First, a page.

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By IHPL - October 1, 2020

In 2014, Michelle Obama and the U.S. Food and Drug Administration (FDA) proposed updates to the nutrition facts label as a part of her Let’s Move! Initiative. This effort was rooted in her desire to provide parents and families with the information they need to make healthier choices.1 Prior to this proposition, the nutrition facts label was only significantly revised once since its release. The initial update occurred in 1999 and required the inclusion of trans fats to the nutrition facts label because trans fats were found to increase serum LDL (low-density lipoprotein) cholesterol levels, which increases the risk of heart disease.2 The addition of trans fats to the nutrition label nudged companies to either reduce or fully eliminate trans fats from their products.

Latest Updates to the Nutrition Facts Label

Fast forward to 2020, and the efforts made by Michelle Obama and the FDA finally came to fruition. Some of the updates to the nutrition facts label are as follows1,3:

  1. Require information about the amount of “added sugars” in a food product. Based on the 2010 Dietary Guidelines for Americans, it was determined that the calories ingested from added sugar is too high in the U.S. population and should be reduced.  The FDA proposed to include “added sugars” on the label to help consumers know how much sugar has been added to the product. 
  2. Update serving size requirements to reflect the amounts people currently eat. What and how much people eat and drink have changed since the serving sizes were first put into place in 1994. By law, serving sizes must be based on the portion consumers actually eat rather than the amount they “should” be eating.
  3. Present calorie and nutrition information for the whole package of certain food products that could be consumed in one sitting or in multiple sittings.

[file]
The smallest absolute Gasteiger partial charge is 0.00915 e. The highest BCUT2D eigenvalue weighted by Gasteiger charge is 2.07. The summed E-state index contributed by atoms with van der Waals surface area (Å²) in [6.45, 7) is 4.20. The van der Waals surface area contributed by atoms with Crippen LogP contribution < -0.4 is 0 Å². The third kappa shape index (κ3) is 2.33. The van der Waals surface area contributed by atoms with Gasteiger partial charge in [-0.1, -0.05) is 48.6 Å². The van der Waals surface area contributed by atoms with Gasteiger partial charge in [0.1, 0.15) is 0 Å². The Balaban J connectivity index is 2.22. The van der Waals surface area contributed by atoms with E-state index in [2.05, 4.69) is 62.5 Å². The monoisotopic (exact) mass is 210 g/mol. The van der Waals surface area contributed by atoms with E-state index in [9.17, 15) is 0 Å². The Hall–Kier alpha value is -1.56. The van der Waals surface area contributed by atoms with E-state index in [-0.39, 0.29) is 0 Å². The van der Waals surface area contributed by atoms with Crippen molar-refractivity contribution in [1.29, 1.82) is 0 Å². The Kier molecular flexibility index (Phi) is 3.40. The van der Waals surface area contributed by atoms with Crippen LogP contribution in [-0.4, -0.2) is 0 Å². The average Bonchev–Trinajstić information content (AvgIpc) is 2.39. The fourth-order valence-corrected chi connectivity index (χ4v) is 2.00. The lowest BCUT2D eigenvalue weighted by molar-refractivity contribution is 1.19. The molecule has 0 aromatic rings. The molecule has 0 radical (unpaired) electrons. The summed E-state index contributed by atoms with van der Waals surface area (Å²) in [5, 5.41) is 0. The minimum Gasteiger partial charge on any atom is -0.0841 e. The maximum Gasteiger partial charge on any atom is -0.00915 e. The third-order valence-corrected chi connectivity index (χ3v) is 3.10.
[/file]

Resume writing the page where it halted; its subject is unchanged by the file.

4. Refresh the format to emphasize certain elements, such as calories, serving sizes and percent daily value, which are important in addressing current public health problems like obesity and heart disease. 
  5. Declare the actual amount, in addition to percent daily value, of vitamin D, calcium, iron and potassium. Manufacturers can voluntarily declare the gram amount for other vitamins and minerals.
  6. Remove “Calories from Fat” because research shows the type of fat is more important than the amount.

Theses updates are intended to reflect the latest scientific information about the link between diet and chronic diseases such as obesity and heart disease. These changes already appear on some packages, but most manufacturers are required to make these changes now.

Manufacturers with $10 million or more in annual sales were required to switch to the new label by January 1, 2020; manufacturers with less than $10 million in annual food sales have until January 1, 2021, to comply.3 Manufacturers of most single-ingredient sugars such as honey, maple syrup and certain cranberry products have until July 1, 2021, to make the changes. However, manufacturers of certain flavored dried cranberries had to make the changes by July 1, 2020.

Next Steps